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LANSING, Kan. — Every student at Lansing High School learned the dangers of fentanyl at a school assembly Wednesday. It’s a lesson they know all too well.

Tuesday the medical examiner ruled Lansing freshman Cruz Burris, 15, died of accidental fentanyl intoxication on January 18.

With two students at Lansing High, the Burris family did their best to warn their children about the growing dangers of fentanyl.

“We said kids look what’s happening across our country please do not do drugs. Unfortunately I never thought it was here at a local level until this occurred,” Andy Burris, his father, said.

Kansas is one of the fastest growing states for fentanyl in America, with a 73% increase in overdoses or accidental poisonings. Senator Roger Marshall calls fentanyl poisonings the number one killer of young people, saying 3-4 Kansans die each day from the deadly drug.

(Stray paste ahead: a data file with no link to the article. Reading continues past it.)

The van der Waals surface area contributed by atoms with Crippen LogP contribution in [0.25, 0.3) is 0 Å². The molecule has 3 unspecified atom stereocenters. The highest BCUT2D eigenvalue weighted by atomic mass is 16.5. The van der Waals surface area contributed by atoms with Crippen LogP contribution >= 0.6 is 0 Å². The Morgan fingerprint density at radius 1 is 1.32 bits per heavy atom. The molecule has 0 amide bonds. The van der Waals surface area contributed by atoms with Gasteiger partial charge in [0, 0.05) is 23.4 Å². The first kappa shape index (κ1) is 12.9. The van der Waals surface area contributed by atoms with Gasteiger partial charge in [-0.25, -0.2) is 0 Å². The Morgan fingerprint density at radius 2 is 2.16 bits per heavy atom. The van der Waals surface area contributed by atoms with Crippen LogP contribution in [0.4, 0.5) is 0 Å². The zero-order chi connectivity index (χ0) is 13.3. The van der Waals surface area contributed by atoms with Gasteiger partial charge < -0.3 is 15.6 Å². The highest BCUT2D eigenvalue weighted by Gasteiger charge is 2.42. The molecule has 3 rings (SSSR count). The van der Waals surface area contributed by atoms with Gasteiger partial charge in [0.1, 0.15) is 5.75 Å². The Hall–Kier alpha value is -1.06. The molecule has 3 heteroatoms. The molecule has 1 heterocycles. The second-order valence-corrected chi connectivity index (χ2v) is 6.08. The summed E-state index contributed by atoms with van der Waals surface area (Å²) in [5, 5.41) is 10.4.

“Cruz had purchased this from social media and it was one pill he thought was Percocet,” Burris said.

His mother went to wake him up for school.

“I was in the basement sorting laundry and I heard a huge holler, ‘Andy come up, Cruz is dead,'” Burris said.

Paramedics attempted CPR but couldn’t save him. At an event Wednesday called “One Pill Can Kill” in conjunction with the Lansing Educational Foundation, Kansas City Kansas Police and Fire Department detailed the 174 overdoses in that city last year. 40 of them were fatal.

KBI’s director says at least 1,000 Kansans were saved by Narcan, but for Burris it was too late.

Hours after Lansing high schoolers heard the message, The freshman’s father spoke to parents and middle schoolers.

“I want them to understand it can happen to their kids. I never want any family, any parent, any child to die and to ever go through what Rhonda, Justice, Jaycee and I are going through,” Burris said.

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The Kansas Attorney General is now calling for stricter penalties of distributors of pills laced with fentanyl, especially when it leads to death. Burris’s father echoed support for the measure.